When it comes to air filters, the biggest difference you'll notice is the cost. OEM filters are often more expensive because you're paying for a brand name. But when it comes to generic filters, there's no difference in quality. OEM filters are made by the brand manufacturer, while generic equivalents (also known as aftermarket products) are designed to fit and perform just as well.
Cheap disposable fiberglass filters only meet the minimum requirements, usually MERV 2 or 3.These filters are designed to protect the inner workings of your HVAC system, not your indoor air quality. You should refer to your HVAC system instructions and filter for maintenance guidelines, but generally you should change your filter at least every season, if not once a month. When it comes to the most common filter levels for retail, MERV 1 to 16, Owen said this range “takes it from filters that could catch a golf ball - I'm exaggerating a bit - to filters that will catch almost everything.” Two examples of qualified filters include the Nordic Pure MERV 12 and two other filters that are also OK. All of them (and Owen) told us that MERV filters in this range restrict airflow more than low-MERV filters, as measured by the drop in air pressure that filters create when installed.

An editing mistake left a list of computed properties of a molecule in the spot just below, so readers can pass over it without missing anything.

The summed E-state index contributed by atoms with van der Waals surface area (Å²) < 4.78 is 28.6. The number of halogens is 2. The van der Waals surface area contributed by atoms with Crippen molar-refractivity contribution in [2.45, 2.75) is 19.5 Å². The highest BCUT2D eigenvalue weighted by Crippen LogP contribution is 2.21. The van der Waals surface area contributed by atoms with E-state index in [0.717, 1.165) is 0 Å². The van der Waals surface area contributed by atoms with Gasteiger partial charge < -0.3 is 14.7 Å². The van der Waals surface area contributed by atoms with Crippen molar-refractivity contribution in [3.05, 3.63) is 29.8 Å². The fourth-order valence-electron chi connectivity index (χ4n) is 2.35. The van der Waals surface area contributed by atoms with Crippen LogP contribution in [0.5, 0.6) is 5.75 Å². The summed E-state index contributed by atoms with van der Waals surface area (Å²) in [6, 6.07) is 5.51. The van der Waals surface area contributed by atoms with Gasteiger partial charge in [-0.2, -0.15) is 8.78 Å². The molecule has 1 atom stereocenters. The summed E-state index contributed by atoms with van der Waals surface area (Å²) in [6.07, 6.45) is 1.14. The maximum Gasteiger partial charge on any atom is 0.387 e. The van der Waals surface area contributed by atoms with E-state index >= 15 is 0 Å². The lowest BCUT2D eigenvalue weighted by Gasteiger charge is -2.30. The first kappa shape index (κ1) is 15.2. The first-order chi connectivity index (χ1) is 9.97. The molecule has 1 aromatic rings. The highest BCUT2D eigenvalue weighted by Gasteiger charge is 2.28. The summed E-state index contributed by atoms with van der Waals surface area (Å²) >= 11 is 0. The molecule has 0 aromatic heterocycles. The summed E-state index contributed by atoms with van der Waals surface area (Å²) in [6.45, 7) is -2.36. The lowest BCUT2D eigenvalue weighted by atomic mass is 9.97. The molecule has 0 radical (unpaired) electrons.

You've probably heard how important it is to change your home's air filter on a regular basis. If you want a more efficient filter that traps the smallest particles, you'll want to choose a filter with a higher MERV rating. At its most basic function, an air filter removes impurities such as dust, pet dander, or even bacteria from the air that flows through the system.